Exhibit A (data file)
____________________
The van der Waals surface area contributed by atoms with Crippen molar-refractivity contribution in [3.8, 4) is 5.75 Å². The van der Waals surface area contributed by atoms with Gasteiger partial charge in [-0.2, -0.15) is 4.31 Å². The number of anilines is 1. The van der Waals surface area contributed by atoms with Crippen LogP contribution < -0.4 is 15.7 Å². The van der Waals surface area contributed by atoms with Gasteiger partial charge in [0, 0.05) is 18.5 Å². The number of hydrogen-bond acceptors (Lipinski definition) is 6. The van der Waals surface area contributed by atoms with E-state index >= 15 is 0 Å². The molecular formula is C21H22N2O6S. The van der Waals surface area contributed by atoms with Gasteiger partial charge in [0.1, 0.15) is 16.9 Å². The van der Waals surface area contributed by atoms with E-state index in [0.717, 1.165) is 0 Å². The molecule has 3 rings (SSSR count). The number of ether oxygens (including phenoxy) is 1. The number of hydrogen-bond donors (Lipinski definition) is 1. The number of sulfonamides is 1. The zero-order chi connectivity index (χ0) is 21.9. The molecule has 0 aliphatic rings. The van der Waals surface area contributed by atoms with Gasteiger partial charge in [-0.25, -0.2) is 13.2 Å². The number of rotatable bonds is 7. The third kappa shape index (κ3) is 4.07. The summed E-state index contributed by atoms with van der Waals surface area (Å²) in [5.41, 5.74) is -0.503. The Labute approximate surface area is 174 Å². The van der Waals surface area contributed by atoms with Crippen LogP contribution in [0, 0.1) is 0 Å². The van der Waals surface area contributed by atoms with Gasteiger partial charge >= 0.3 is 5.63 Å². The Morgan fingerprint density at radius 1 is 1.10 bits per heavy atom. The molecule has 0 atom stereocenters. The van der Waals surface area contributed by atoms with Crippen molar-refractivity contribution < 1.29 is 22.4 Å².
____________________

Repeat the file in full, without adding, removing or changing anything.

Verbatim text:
The van der Waals surface area contributed by atoms with Crippen molar-refractivity contribution in [3.8, 4) is 5.75 Å². The van der Waals surface area contributed by atoms with Gasteiger partial charge in [-0.2, -0.15) is 4.31 Å². The number of anilines is 1. The van der Waals surface area contributed by atoms with Crippen LogP contribution < -0.4 is 15.7 Å². The van der Waals surface area contributed by atoms with Gasteiger partial charge in [0, 0.05) is 18.5 Å². The number of hydrogen-bond acceptors (Lipinski definition) is 6. The van der Waals surface area contributed by atoms with E-state index >= 15 is 0 Å². The molecular formula is C21H22N2O6S. The van der Waals surface area contributed by atoms with Gasteiger partial charge in [0.1, 0.15) is 16.9 Å². The van der Waals surface area contributed by atoms with E-state index in [0.717, 1.165) is 0 Å². The molecule has 3 rings (SSSR count). The number of ether oxygens (including phenoxy) is 1. The number of hydrogen-bond donors (Lipinski definition) is 1. The number of sulfonamides is 1. The zero-order chi connectivity index (χ0) is 21.9. The molecule has 0 aliphatic rings. The van der Waals surface area contributed by atoms with Gasteiger partial charge in [-0.25, -0.2) is 13.2 Å². The number of rotatable bonds is 7. The third kappa shape index (κ3) is 4.07. The summed E-state index contributed by atoms with van der Waals surface area (Å²) in [5.41, 5.74) is -0.503. The Labute approximate surface area is 174 Å². The van der Waals surface area contributed by atoms with Crippen LogP contribution in [0, 0.1) is 0 Å². The van der Waals surface area contributed by atoms with Gasteiger partial charge >= 0.3 is 5.63 Å². The Morgan fingerprint density at radius 1 is 1.10 bits per heavy atom. The molecule has 0 atom stereocenters. The van der Waals surface area contributed by atoms with Crippen molar-refractivity contribution < 1.29 is 22.4 Å².